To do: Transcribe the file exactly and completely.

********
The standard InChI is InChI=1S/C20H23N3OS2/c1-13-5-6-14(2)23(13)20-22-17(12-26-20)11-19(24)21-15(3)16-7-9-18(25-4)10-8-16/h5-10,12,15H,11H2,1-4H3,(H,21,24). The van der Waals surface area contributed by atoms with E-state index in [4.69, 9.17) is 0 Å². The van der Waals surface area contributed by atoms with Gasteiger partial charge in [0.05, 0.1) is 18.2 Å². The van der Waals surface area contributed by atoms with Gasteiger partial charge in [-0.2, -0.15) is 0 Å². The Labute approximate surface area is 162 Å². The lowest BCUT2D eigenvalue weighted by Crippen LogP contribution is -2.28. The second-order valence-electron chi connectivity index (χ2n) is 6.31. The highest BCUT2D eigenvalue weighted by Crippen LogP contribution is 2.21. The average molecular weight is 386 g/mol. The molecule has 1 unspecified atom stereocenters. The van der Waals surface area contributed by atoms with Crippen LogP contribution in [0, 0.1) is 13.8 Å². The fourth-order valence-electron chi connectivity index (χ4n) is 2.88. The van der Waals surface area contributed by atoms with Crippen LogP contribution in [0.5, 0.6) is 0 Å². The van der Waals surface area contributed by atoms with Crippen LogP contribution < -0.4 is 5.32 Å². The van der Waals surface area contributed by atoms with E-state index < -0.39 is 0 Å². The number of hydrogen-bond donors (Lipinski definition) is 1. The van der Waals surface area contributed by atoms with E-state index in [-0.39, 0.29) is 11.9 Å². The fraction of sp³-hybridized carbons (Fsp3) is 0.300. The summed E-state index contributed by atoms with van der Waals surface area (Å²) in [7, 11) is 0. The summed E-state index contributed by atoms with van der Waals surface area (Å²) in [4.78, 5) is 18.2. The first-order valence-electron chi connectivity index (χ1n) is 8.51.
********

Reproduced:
The standard InChI is InChI=1S/C20H23N3OS2/c1-13-5-6-14(2)23(13)20-22-17(12-26-20)11-19(24)21-15(3)16-7-9-18(25-4)10-8-16/h5-10,12,15H,11H2,1-4H3,(H,21,24). The van der Waals surface area contributed by atoms with E-state index in [4.69, 9.17) is 0 Å². The van der Waals surface area contributed by atoms with Gasteiger partial charge in [0.05, 0.1) is 18.2 Å². The van der Waals surface area contributed by atoms with Gasteiger partial charge in [-0.2, -0.15) is 0 Å². The Labute approximate surface area is 162 Å². The lowest BCUT2D eigenvalue weighted by Crippen LogP contribution is -2.28. The second-order valence-electron chi connectivity index (χ2n) is 6.31. The highest BCUT2D eigenvalue weighted by Crippen LogP contribution is 2.21. The average molecular weight is 386 g/mol. The molecule has 1 unspecified atom stereocenters. The van der Waals surface area contributed by atoms with Crippen LogP contribution in [0, 0.1) is 13.8 Å². The fourth-order valence-electron chi connectivity index (χ4n) is 2.88. The van der Waals surface area contributed by atoms with Crippen LogP contribution in [0.5, 0.6) is 0 Å². The van der Waals surface area contributed by atoms with Crippen LogP contribution < -0.4 is 5.32 Å². The van der Waals surface area contributed by atoms with E-state index < -0.39 is 0 Å². The number of hydrogen-bond donors (Lipinski definition) is 1. The van der Waals surface area contributed by atoms with E-state index in [-0.39, 0.29) is 11.9 Å². The fraction of sp³-hybridized carbons (Fsp3) is 0.300. The summed E-state index contributed by atoms with van der Waals surface area (Å²) in [7, 11) is 0. The summed E-state index contributed by atoms with van der Waals surface area (Å²) in [4.78, 5) is 18.2. The first-order valence-electron chi connectivity index (χ1n) is 8.51.